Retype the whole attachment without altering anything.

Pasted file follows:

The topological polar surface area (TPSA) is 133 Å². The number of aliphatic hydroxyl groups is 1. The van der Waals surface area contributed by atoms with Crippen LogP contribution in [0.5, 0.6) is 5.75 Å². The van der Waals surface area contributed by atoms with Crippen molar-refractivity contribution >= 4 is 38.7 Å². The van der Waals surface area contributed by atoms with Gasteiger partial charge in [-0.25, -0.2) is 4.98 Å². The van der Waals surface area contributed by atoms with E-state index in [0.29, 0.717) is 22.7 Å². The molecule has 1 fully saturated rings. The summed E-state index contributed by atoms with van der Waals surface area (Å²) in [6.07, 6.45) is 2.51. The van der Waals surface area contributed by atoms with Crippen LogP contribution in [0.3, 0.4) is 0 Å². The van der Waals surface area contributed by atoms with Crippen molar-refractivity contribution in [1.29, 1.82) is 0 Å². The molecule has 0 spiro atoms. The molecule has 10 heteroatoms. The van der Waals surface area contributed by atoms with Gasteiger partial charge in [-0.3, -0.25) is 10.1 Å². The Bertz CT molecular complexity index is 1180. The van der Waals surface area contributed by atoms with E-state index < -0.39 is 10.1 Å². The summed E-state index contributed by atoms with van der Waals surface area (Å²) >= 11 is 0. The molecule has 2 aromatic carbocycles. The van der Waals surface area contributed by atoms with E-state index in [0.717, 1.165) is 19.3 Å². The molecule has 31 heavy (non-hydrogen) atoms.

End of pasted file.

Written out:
The topological polar surface area (TPSA) is 133 Å². The number of aliphatic hydroxyl groups is 1. The van der Waals surface area contributed by atoms with Crippen LogP contribution in [0.5, 0.6) is 5.75 Å². The van der Waals surface area contributed by atoms with Crippen molar-refractivity contribution >= 4 is 38.7 Å². The van der Waals surface area contributed by atoms with Gasteiger partial charge in [-0.25, -0.2) is 4.98 Å². The van der Waals surface area contributed by atoms with E-state index in [0.29, 0.717) is 22.7 Å². The molecule has 1 fully saturated rings. The summed E-state index contributed by atoms with van der Waals surface area (Å²) in [6.07, 6.45) is 2.51. The van der Waals surface area contributed by atoms with Crippen LogP contribution in [0.3, 0.4) is 0 Å². The van der Waals surface area contributed by atoms with Crippen molar-refractivity contribution in [1.29, 1.82) is 0 Å². The molecule has 0 spiro atoms. The molecule has 10 heteroatoms. The van der Waals surface area contributed by atoms with Gasteiger partial charge in [-0.3, -0.25) is 10.1 Å². The Bertz CT molecular complexity index is 1180. The van der Waals surface area contributed by atoms with E-state index < -0.39 is 10.1 Å². The summed E-state index contributed by atoms with van der Waals surface area (Å²) >= 11 is 0. The molecule has 2 aromatic carbocycles. The van der Waals surface area contributed by atoms with E-state index in [0.717, 1.165) is 19.3 Å². The molecule has 31 heavy (non-hydrogen) atoms.